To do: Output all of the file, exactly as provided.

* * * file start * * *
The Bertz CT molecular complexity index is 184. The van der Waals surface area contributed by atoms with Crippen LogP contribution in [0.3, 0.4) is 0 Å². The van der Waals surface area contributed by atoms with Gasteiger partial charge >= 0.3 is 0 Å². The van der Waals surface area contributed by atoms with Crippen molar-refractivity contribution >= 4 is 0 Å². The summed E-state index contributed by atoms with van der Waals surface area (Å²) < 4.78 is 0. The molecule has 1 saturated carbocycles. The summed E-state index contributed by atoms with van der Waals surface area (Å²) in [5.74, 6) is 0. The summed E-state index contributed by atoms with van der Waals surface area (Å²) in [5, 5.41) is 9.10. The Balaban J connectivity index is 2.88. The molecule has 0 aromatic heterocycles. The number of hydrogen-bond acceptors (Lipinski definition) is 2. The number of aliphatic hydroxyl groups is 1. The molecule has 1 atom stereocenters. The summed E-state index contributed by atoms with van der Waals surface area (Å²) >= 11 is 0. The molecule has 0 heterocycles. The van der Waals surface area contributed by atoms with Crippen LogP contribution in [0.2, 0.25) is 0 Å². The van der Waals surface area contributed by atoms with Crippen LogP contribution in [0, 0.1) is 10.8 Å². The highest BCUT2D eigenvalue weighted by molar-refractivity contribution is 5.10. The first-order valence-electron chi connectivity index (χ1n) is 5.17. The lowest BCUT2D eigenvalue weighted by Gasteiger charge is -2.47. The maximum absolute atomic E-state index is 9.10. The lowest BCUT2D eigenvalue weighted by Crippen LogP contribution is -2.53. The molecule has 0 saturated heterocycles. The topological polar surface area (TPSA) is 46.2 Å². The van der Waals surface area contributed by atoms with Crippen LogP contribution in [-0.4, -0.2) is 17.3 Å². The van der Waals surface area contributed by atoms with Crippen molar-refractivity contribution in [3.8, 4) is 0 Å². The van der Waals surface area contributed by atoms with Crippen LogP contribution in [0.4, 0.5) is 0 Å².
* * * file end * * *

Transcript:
The Bertz CT molecular complexity index is 184. The van der Waals surface area contributed by atoms with Crippen LogP contribution in [0.3, 0.4) is 0 Å². The van der Waals surface area contributed by atoms with Gasteiger partial charge >= 0.3 is 0 Å². The van der Waals surface area contributed by atoms with Crippen molar-refractivity contribution >= 4 is 0 Å². The summed E-state index contributed by atoms with van der Waals surface area (Å²) < 4.78 is 0. The molecule has 1 saturated carbocycles. The summed E-state index contributed by atoms with van der Waals surface area (Å²) in [5.74, 6) is 0. The summed E-state index contributed by atoms with van der Waals surface area (Å²) in [5, 5.41) is 9.10. The Balaban J connectivity index is 2.88. The molecule has 0 aromatic heterocycles. The number of hydrogen-bond acceptors (Lipinski definition) is 2. The number of aliphatic hydroxyl groups is 1. The molecule has 1 atom stereocenters. The summed E-state index contributed by atoms with van der Waals surface area (Å²) >= 11 is 0. The molecule has 0 heterocycles. The van der Waals surface area contributed by atoms with Crippen LogP contribution in [0.2, 0.25) is 0 Å². The van der Waals surface area contributed by atoms with Crippen LogP contribution in [0, 0.1) is 10.8 Å². The highest BCUT2D eigenvalue weighted by molar-refractivity contribution is 5.10. The first-order valence-electron chi connectivity index (χ1n) is 5.17. The lowest BCUT2D eigenvalue weighted by Gasteiger charge is -2.47. The maximum absolute atomic E-state index is 9.10. The lowest BCUT2D eigenvalue weighted by Crippen LogP contribution is -2.53. The molecule has 0 saturated heterocycles. The topological polar surface area (TPSA) is 46.2 Å². The van der Waals surface area contributed by atoms with Crippen LogP contribution in [-0.4, -0.2) is 17.3 Å². The van der Waals surface area contributed by atoms with Crippen molar-refractivity contribution in [3.8, 4) is 0 Å². The van der Waals surface area contributed by atoms with Crippen LogP contribution in [0.4, 0.5) is 0 Å².